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Actinic Keratosis

Do I Have Actinic Keratosis?

Actinic Keratoses Atlanta, GA

Photo compliments of SkinCancer.org

Actinic keratosis is a skin disorder that has a direct relationship with sun exposure. The dermatologists at Georgia Dermatology Center are extremely familiar with this disorder and will carefully examine your skin to determine the specific treatment required. The sun produces actinic keratosis which are considered precancerous lesions that increase with age and accumulation of skin damage attributed to exposure to UV and other harmful rays emitted by the sun. Light complexioned individuals are more susceptible to developing actinic keratosis than darker complexioned individuals. Repetitive episodes of sunburned skin also contribute to the potential for developing the lesions.

Actinic keratosis initially changes the texture of the skin, exhibited by scaly, rough patches. A yellow, white, or red crust eventually forms on affected parts, which usually bleeds when the crust is scraped or scratched. Symptoms and extent of affected sites vary from person to person, depending on history of sun exposure, age and skin type. Although initially the patches are usually relatively undetectable in color from the adjacent skin, as the condition progresses the colors may range from hues of red to brown to hues of pink to gray. Most commonly, the spots appear on those areas of the body that rActinic Keratosis | Atlanta | Skin Conditionseceive the greatest overexposure to the sun, particularly on the scalp of people who are bald, and on the ears, nose, lips, back of the hands, arms, and shoulders. Affected patches may range in size from pin-sized to dime-sized spots, and in severe cases may begin to merge together.

In some circumstances, if exposure to the sun is minimized, the condition may enter a remission phase. However, sun damage does not actually reverse, and the lesions may re-occur at the same locations at a future date.  If left untested and untreated, Actinic Keratoses may eventually progress to skin cancer (squamous cell carcinoma). It is important to completely follow the instructions given you by Dr. Alexander Gross for treatment to be as successful as possible.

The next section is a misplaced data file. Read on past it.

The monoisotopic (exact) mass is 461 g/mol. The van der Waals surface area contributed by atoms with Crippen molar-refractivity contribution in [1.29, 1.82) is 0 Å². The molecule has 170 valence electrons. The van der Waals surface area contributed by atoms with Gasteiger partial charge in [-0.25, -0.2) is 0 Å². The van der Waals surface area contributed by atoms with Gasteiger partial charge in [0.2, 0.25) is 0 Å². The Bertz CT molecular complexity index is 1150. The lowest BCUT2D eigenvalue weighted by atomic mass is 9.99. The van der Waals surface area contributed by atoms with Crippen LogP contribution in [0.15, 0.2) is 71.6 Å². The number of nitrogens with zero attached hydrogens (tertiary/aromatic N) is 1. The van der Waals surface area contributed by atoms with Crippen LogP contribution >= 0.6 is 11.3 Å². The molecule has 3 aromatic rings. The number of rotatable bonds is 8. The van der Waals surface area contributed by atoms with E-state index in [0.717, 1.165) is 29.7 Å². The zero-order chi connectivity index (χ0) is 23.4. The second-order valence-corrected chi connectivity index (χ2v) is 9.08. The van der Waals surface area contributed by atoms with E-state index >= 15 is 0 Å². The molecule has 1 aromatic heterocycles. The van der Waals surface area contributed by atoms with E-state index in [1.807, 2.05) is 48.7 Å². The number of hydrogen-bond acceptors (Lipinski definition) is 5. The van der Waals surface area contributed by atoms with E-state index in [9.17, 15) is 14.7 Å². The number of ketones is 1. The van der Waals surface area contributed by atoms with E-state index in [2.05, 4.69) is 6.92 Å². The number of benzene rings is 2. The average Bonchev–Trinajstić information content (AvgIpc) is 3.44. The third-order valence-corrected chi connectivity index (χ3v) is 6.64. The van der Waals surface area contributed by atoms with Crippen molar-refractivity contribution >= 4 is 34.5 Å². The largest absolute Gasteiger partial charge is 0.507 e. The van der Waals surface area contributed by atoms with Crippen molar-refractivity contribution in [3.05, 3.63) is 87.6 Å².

Patients with multiple areas of actinic keratosis are at higher risk, and should any of the lesions become swollen, painful, and leak fluid, malignancy may be indicated. In such cases, to ascertain if the growth is harmless, we recommend surgical removal for biopsy. Depending on the size and location of the keratosis, the healing time typically takes up to three weeks, although hands and legs tend to heal more slowly than the face.

Treatment options

It is important to see Dr. Gross if you believe you have symptoms of actinic keratosis, as this skin condition may lead to the development of skin cancer if not treated. Treatment of actinic keratosis requires removal of the defective skin cells. New skin then forms from the deeper skin cells, which have escaped sun damage.  Follow up treatment may consist of acid peels to reduce overall topical sun damage in conjunction with pro-active daily application of sunscreen.

When the keratoses are widespread, removal of all of the spots is not possible, and cancerous cells detected, application of 5-fluorouracil (5-FU) or a similar cream is prescribed.┬áThese anti-cancer medicines work by slowing or stopping cell growth, interfering with the ability of abnormal cells to grow on the skinÔÇÖs top layer. The areas of diseased skin become inflamed and crust over as the abnormal cells die, allowing healthy cells to emerge from underneath.

Dr. Alexander has been treating patients at Georgia Dermatology Center for over 20 years. His experience is highly regarded from patients he has treated all over the Atlanta metro area including Alpharetta, Milton, Sandy Springs,Johns Creek, Buford, Suwanee, and Roswell. Your skinÔÇÖs overall health is important to us. Please call 770-781-5077 to schedule a comprehensive skin check at Georgia Dermatology Center.


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